Loading the Elevenlabs Text to Speech AudioNative Player...

Kennel cough is a common and highly contagious respiratory infection in dogs. This illness is similar to a human cold and often spreads in places where dogs gather, such as kennels, dog parks, and grooming salons. It is caused by a combination of bacteria and viruses. While kennel cough in dogs can be alarming, it is usually not severe and can be treated effectively.

This blog will cover the basics of kennel cough in dogs. You'll learn to recognize the symptoms, understand the causes, and discover the best ways to treat and prevent this infection. We'll also discuss when to visit the vet and how to protect your dog from catching kennel cough from other dogs. This information will help you keep your furry friend healthy and happy.

What is a Kennel Cough?

Kennel cough, also known as canine infectious tracheobronchitis or canine infectious respiratory disease, is a highly contagious illness primarily affecting dogs. Diagnosing kennel cough requires a veterinarian's assessment of both clinical signs and medical history. If your dog shows persistent coughing, it is important to consult a vet for an accurate diagnosis, as not all coughs indicate kennel cough.

The Culprits Behind Kennel Cough

Kennel cough is caused by a mix of infectious agents, not just one. The main pathogens are Bordetella bronchiseptica and canine parainfluenza virus, but other viruses can also increase susceptibility to Bordetella infection. These include:

  • Canine adenovirus
  • Canine distemper virus
  • Canine reovirus

In summary, kennel cough is a complex illness with multiple viral and bacterial sources, making prevention, diagnosis, and treatment more challenging.

Recognizing the Signs: Kennel Cough Symptoms

Kennel cough often starts with a dry, goose-like cough. Other symptoms can include:

  • Sneezing
  • Nasal congestion
  • Low energy
  • Slight fever

As the condition progresses, the cough may become wetter, indicating possible pneumonia, marked by difficulty breathing, higher fever, and nasal discharge.

If your dog shows any of the following severe symptoms, contact your veterinarian immediately:

  • Rapid or strained breathing
  • Loss of appetite
  • Persistent lethargy
  • Cough producing phlegm
  • High fever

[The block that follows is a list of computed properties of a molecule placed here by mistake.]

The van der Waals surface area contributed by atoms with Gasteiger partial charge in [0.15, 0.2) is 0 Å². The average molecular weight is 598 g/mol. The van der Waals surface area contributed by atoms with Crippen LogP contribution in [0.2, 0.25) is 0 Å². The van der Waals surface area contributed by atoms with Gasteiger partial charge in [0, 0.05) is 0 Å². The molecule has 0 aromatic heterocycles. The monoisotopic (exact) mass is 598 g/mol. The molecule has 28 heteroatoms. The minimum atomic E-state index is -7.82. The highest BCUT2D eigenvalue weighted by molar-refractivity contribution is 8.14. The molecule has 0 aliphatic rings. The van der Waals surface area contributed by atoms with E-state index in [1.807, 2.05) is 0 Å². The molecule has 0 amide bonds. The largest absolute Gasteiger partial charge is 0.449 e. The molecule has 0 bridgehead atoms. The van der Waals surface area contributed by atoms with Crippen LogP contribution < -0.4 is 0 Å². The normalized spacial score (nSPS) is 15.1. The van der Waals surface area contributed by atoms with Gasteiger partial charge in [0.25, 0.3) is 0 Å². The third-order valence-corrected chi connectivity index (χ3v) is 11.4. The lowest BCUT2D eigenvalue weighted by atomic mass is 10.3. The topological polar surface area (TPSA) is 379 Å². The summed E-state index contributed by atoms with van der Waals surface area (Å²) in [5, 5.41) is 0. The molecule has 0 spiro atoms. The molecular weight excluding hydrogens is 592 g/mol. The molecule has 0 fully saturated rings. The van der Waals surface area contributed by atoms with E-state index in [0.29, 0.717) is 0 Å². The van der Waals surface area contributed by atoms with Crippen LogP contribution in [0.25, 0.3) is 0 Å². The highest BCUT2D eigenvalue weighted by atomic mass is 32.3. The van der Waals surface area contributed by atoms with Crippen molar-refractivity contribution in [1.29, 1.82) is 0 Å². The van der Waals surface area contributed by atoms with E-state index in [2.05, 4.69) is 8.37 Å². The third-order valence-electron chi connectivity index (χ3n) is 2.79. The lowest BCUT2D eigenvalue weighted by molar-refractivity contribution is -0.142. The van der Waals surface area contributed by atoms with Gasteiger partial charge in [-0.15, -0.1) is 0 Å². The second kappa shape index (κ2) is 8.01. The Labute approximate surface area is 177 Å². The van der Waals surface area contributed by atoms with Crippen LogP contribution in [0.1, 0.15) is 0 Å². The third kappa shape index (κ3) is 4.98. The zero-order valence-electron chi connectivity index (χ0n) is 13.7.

Prompt veterinary care is essential for managing severe cases of kennel cough.

How Dogs Contract Kennel Cough

kennel cough

Kennel cough is highly contagious, spreading through airborne particles or respiratory droplets from other infected dogs. Dogs in communal areas like kennels and dog parks are at greater risk. When inhaled, the infectious agents attack the respiratory tract, causing irritation and symptoms.

High-risk environments include areas with many dogs interacting closely, especially when combined with stressors like cold, dust, or smoke, and stressful situations like travel. Dogs with weakened respiratory systems are more susceptible. Infected dogs can spread kennel cough for up to two weeks after symptoms stop, increasing the risk of transmission.

Treating Kennel Cough in Dogs

If your dog contracts kennel cough, it can recover with proper care. For mild cases, ensure your dog gets plenty of rest and nutritious food and stays well-hydrated. Using a humidifier or exposing them to steam from a hot shower can help moisten their airways. A vet may prescribe cough suppressants and anti-inflammatory medications to relieve symptoms.

For more severe cases, antibiotics may be needed to address the underlying Bordetella bacteria.

When to Call the Vet

Kennel cough usually isn't life-threatening and often clears up on its own. However, it can be severe for puppies, older dogs, or those with underlying health issues. If your dog coughs for over a week and other symptoms persist, contact your veterinarian immediately.

Managing a Dog with Kennel Cough

Kennel cough infection can be concerning for any pet owner. However, with the right care, your dog can recover quickly. Here’s how to manage it effectively:

  • Recognize the Symptoms: The first step is to identify the signs of kennel cough. Common symptoms include a persistent cough, runny nose, sneezing, and a slight fever. Your dog may also seem tired and have a reduced appetite.
  • Isolate Your Dog: Kennel cough is a highly contagious respiratory disease, so keeping your infected dog away from other pets is important. This helps prevent the spread of the infection.
  • Keep Your Dog Comfortable: Ensure your dog has a quiet and comfortable resting space. Avoid using collars that can irritate their throat; a harness is a better option during this time.
  • Provide Plenty of Fluids: Just like humans, dogs must stay hydrated when sick. Make sure your dog has access to fresh water at all times.